We all the know the pain of being hurt by the words and actions of others. Too often I hear “I forgive but I don’t forget.” When we refuse to forget what others have said or done to us, we truly haven’t forgiven them, but we are holding on for some future moment when we can hold it over their head. Christ has warned us, it is only when we forgive AND FORGET, just as He has done for us, can we be forgiven by God and welcomed into paradise.
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This morning in the gospel, my brothers and sisters, we hear a very serious warning from Christ. He begins His gospel with seemingly innocent words. He says, "Therefore, the kingdom of heaven is like a certain king who wanted to settle accounts with his servants." So we know from the very beginning of the reading that this is how God is going to look at us when the time comes for our judgment. We have to listen to this story and absorb everything in this story and live the truth of this story if we want to find ourselves with God in heaven.
The story, we know. The man had a huge debt that he owed the king, and just because he asked for a little patience, the king forgave the entire debt, and the debt, thousands and thousands and thousands of dollars, would never have been possible for him to repay the king. As long as he was alive, he would never have been able to pay it back. And yet, simply because he asked this god, asked the master, he says, "Okay, it is forgiven. The debt has been washed clean."
And immediately, that man went out and he found someone who owed him a very small debt. It says in the scriptures, "A hundred denari, a hundred days' wage, not even a season's worth of work." And the man said, "Just be patient and I will repay you everything." He said, he refused, and he threw him in the debtors' prison for a small little thing.
And if that wasn't bad enough, the master calls him back. He says, I'll use my words now, "Are you kidding me? I just forgave that huge debt that you owed to me simply because you asked. Can't you at least have the same kind of compassion on your fellow servant?"
And that word compassion in Greek, σπλαγχνισθεὶς, the word comes from our innards, our guts. "Can't you have the guttural compassion?" Christ is saying. And that's the key, my brothers and sisters, to forgiveness. You see, many times I hear, "Father, I forgive, but I do not forget." Then that's not forgiveness. That is simply putting off until later when we can hold it over someone's head, and it could be one year, it could be 10 years, it could be five, doesn't matter.
But at some point, if we refuse to forget what has been done to us, at some point, we are planning to hold it over their head either intentionally or unintentionally, because maybe we can't trust them any longer or maybe we refuse to believe them because of something they said or did to us. But if we refuse to let it go, if we insist on holding on to what they did to us, then we have not forgiven them. And this is where the very stern warning from Christ comes in his gospel, "So my heavenly Father will also do to each of you, if from his heart, he does not forgive his brother his trespasses."
We, my brothers and sisters, will be condemned to eternity of pain and suffering, of anguish, of you name it, we're going to suffer with it if we cannot forgive even the smallest thing that someone has done to us, because God has forgiven us so much more. You see, unfortunately, we have a skewed, a misunderstanding of sin. Our sin, my brothers and sisters, is no different than any other person's sin. My sin, your sin, his sin, her sin, sin is sin, and each and every one of us, because we have sinned, we deserve death, and because we ask God for forgiveness, He will forgive us.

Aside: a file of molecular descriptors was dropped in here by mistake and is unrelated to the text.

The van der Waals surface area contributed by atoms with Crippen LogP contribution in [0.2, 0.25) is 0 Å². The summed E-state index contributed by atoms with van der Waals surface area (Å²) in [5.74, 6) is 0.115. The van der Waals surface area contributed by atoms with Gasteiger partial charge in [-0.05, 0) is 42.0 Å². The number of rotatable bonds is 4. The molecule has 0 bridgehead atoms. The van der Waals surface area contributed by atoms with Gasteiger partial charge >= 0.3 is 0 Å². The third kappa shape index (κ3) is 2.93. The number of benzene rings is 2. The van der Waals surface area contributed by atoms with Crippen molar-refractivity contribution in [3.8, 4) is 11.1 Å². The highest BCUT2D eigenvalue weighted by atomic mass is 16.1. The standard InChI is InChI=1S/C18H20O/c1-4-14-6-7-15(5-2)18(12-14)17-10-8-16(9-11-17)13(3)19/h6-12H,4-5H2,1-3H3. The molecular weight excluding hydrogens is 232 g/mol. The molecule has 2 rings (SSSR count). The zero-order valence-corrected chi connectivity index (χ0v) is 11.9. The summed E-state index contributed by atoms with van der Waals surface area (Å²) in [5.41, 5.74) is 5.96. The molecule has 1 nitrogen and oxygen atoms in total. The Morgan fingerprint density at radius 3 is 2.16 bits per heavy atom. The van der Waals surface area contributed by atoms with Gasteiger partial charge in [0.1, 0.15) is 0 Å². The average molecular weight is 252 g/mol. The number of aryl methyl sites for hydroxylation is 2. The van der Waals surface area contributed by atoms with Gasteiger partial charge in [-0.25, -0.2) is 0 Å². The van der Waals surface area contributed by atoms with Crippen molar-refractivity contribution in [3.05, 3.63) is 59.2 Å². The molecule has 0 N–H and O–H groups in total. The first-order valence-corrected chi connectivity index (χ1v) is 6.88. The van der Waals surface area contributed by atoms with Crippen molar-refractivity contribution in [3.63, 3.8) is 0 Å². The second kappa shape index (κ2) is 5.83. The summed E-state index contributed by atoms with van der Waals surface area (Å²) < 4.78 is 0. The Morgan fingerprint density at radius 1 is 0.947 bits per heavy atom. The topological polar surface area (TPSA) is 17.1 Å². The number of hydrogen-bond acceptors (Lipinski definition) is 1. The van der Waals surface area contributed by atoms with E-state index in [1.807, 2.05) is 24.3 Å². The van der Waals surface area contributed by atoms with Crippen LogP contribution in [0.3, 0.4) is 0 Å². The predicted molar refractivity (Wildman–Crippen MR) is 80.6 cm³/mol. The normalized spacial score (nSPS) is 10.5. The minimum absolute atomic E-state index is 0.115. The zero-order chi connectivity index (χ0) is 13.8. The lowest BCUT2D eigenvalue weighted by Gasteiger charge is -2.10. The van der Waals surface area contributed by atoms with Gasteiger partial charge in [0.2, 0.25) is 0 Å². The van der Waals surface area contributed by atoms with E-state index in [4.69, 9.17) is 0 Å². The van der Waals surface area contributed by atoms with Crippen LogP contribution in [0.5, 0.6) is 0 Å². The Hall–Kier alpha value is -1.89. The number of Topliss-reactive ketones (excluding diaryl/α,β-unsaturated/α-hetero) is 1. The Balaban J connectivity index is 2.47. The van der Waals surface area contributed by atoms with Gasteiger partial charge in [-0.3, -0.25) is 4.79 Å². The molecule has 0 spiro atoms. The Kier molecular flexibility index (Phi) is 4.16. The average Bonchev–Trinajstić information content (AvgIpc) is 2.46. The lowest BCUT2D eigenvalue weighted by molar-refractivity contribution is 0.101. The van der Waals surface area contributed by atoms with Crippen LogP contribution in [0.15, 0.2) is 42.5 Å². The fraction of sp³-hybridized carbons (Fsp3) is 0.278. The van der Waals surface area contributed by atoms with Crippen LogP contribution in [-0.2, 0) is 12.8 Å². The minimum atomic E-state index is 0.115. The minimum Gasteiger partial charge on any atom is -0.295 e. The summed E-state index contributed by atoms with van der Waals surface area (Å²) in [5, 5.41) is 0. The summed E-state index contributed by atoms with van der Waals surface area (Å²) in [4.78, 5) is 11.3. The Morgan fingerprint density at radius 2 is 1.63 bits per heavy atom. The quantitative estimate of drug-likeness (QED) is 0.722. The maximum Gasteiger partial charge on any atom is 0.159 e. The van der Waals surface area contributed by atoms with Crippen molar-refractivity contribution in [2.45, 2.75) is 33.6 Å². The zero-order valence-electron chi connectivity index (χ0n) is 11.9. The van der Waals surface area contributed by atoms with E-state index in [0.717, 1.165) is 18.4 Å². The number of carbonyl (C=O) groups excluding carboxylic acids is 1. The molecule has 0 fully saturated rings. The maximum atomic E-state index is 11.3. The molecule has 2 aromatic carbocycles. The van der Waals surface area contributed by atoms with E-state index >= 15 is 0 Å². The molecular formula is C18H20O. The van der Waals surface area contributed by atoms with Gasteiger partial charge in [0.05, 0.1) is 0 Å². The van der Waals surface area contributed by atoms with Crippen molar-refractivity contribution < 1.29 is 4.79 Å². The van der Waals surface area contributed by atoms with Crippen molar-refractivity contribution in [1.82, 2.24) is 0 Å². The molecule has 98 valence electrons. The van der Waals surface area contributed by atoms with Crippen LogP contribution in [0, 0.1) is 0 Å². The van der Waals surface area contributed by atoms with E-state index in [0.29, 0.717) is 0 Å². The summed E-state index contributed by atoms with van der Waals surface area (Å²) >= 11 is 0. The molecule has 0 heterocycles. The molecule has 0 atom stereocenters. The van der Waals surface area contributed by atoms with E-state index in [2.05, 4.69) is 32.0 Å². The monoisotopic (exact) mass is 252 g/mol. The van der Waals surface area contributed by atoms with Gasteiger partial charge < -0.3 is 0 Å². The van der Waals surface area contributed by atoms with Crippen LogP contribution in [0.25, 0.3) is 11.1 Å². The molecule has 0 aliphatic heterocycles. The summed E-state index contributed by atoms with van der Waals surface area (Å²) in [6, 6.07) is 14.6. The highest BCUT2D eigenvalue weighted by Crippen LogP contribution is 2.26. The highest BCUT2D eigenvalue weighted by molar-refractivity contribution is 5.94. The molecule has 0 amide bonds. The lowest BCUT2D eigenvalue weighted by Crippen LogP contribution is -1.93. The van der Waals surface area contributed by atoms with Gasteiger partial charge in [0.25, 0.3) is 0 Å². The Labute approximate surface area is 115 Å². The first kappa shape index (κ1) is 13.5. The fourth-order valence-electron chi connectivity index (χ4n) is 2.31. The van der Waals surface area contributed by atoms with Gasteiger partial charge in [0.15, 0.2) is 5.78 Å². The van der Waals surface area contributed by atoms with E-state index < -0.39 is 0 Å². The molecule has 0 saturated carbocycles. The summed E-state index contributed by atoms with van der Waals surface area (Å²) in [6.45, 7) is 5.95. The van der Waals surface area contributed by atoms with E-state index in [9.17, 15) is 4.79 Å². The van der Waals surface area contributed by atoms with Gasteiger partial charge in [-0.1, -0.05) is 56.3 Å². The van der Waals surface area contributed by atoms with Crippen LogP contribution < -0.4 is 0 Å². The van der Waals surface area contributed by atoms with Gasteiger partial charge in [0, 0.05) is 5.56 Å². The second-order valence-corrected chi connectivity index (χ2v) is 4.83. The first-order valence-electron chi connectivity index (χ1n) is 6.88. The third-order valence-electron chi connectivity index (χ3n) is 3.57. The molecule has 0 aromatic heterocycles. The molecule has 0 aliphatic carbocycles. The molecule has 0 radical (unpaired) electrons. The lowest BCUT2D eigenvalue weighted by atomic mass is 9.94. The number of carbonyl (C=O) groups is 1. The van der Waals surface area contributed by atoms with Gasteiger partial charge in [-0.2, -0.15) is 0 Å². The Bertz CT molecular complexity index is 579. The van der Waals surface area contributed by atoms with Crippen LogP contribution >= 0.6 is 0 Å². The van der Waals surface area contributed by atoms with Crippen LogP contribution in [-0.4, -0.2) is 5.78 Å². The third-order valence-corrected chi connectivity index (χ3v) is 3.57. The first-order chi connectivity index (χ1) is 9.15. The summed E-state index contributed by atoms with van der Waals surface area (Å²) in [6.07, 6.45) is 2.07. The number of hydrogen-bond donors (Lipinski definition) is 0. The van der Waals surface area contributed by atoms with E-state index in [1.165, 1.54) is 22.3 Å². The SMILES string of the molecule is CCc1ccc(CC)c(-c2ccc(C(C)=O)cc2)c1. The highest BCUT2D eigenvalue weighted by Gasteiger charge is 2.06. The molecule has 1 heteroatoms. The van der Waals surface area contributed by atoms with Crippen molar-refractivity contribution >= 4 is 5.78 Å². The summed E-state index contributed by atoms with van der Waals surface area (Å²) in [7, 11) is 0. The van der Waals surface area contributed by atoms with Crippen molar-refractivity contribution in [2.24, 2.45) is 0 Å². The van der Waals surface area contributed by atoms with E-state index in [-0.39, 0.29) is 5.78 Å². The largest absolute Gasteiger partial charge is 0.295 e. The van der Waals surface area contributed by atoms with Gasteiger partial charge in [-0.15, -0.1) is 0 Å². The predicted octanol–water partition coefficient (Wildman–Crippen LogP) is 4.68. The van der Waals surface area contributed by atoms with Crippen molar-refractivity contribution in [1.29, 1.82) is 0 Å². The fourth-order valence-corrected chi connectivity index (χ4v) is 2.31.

Raise your hand for just a moment. How many of you say the Πάτερ υμών on a daily basis, the Our Father? How many of you pray the Our Father daily? Right? Have you ever paid attention to the words, "And forgive us our trespasses as we forgive those who trespass against us," in English. We are telling God, "Only forgive me, God, as much as I forgive somebody else." We are telling God in that prayer that we will not be forgiven until we can learn in our hearts to forgive other people.
And so my invitation for you today, my brothers and sisters, is to search in your innards and look for that guttural compassion for your fellow human being, brother, sister, family, stranger. Doesn't matter who it is because we are fellow servants of God and this is what the kingdom of heaven is going to be like when the time comes for our judgment.
We are going to stand in front of God, and by then, it will be too late to change our hearts. Now is our opportunity, when we are alive, when we are walking the face of the earth, when there's still breath in our lungs, now is the time to forgive and forget. Now I'm sure some of you, maybe all of you, "Father, it's not so easy. I've been hurt. I feel this pain still after all these years."
I understand. I understand how difficult it can be, but I also understand that when we open our hearts, and only when we open our hearts, can God take the pain away. Only when we allow ourselves that opportunity, can God replace the pain with peace because when we hold on to something ... I'm sure we've all felt that anxiety, we hear a person's name or we see them across the way and we get tense. That feeling can be with us for all eternity if we don't learn to get rid of it.
This is God's invitation today, so I challenge us, I challenge us to look inside the depth of our hearts and have compassion and have forgiveness and to forgive and forget what anyone has said or done to us, and then we will experience God's forgiveness and love. Then He will escort us into His kingdom for all eternity. Glory to God for all things.
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